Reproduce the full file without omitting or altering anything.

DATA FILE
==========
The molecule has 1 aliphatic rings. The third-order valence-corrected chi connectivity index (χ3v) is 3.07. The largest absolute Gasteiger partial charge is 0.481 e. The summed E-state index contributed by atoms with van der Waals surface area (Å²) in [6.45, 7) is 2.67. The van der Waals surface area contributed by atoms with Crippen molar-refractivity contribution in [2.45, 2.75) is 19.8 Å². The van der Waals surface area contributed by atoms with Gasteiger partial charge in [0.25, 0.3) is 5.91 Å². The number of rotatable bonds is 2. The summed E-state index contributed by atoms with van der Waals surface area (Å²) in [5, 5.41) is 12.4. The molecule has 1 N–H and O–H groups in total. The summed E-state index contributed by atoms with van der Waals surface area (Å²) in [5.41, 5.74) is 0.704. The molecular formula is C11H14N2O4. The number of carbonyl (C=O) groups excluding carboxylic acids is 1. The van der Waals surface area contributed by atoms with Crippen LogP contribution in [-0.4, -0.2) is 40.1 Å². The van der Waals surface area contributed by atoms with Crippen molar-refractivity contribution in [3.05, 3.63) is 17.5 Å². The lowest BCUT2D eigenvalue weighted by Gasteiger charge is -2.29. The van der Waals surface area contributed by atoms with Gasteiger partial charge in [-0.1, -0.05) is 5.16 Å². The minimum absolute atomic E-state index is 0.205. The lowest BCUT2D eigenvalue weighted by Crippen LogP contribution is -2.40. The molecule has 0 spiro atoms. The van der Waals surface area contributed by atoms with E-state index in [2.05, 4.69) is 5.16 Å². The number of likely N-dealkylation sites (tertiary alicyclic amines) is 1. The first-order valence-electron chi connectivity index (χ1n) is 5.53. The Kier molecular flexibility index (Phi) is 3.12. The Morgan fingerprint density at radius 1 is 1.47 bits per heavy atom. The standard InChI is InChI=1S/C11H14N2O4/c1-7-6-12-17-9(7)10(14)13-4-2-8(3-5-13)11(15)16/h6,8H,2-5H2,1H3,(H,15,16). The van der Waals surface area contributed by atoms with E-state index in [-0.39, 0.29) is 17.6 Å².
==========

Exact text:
The molecule has 1 aliphatic rings. The third-order valence-corrected chi connectivity index (χ3v) is 3.07. The largest absolute Gasteiger partial charge is 0.481 e. The summed E-state index contributed by atoms with van der Waals surface area (Å²) in [6.45, 7) is 2.67. The van der Waals surface area contributed by atoms with Crippen molar-refractivity contribution in [2.45, 2.75) is 19.8 Å². The van der Waals surface area contributed by atoms with Gasteiger partial charge in [0.25, 0.3) is 5.91 Å². The number of rotatable bonds is 2. The summed E-state index contributed by atoms with van der Waals surface area (Å²) in [5, 5.41) is 12.4. The molecule has 1 N–H and O–H groups in total. The summed E-state index contributed by atoms with van der Waals surface area (Å²) in [5.41, 5.74) is 0.704. The molecular formula is C11H14N2O4. The number of carbonyl (C=O) groups excluding carboxylic acids is 1. The van der Waals surface area contributed by atoms with Crippen LogP contribution in [-0.4, -0.2) is 40.1 Å². The van der Waals surface area contributed by atoms with Crippen molar-refractivity contribution in [3.05, 3.63) is 17.5 Å². The lowest BCUT2D eigenvalue weighted by Gasteiger charge is -2.29. The van der Waals surface area contributed by atoms with Gasteiger partial charge in [-0.1, -0.05) is 5.16 Å². The minimum absolute atomic E-state index is 0.205. The lowest BCUT2D eigenvalue weighted by Crippen LogP contribution is -2.40. The molecule has 0 spiro atoms. The van der Waals surface area contributed by atoms with E-state index in [2.05, 4.69) is 5.16 Å². The number of likely N-dealkylation sites (tertiary alicyclic amines) is 1. The first-order valence-electron chi connectivity index (χ1n) is 5.53. The Kier molecular flexibility index (Phi) is 3.12. The Morgan fingerprint density at radius 1 is 1.47 bits per heavy atom. The standard InChI is InChI=1S/C11H14N2O4/c1-7-6-12-17-9(7)10(14)13-4-2-8(3-5-13)11(15)16/h6,8H,2-5H2,1H3,(H,15,16). The van der Waals surface area contributed by atoms with E-state index in [-0.39, 0.29) is 17.6 Å².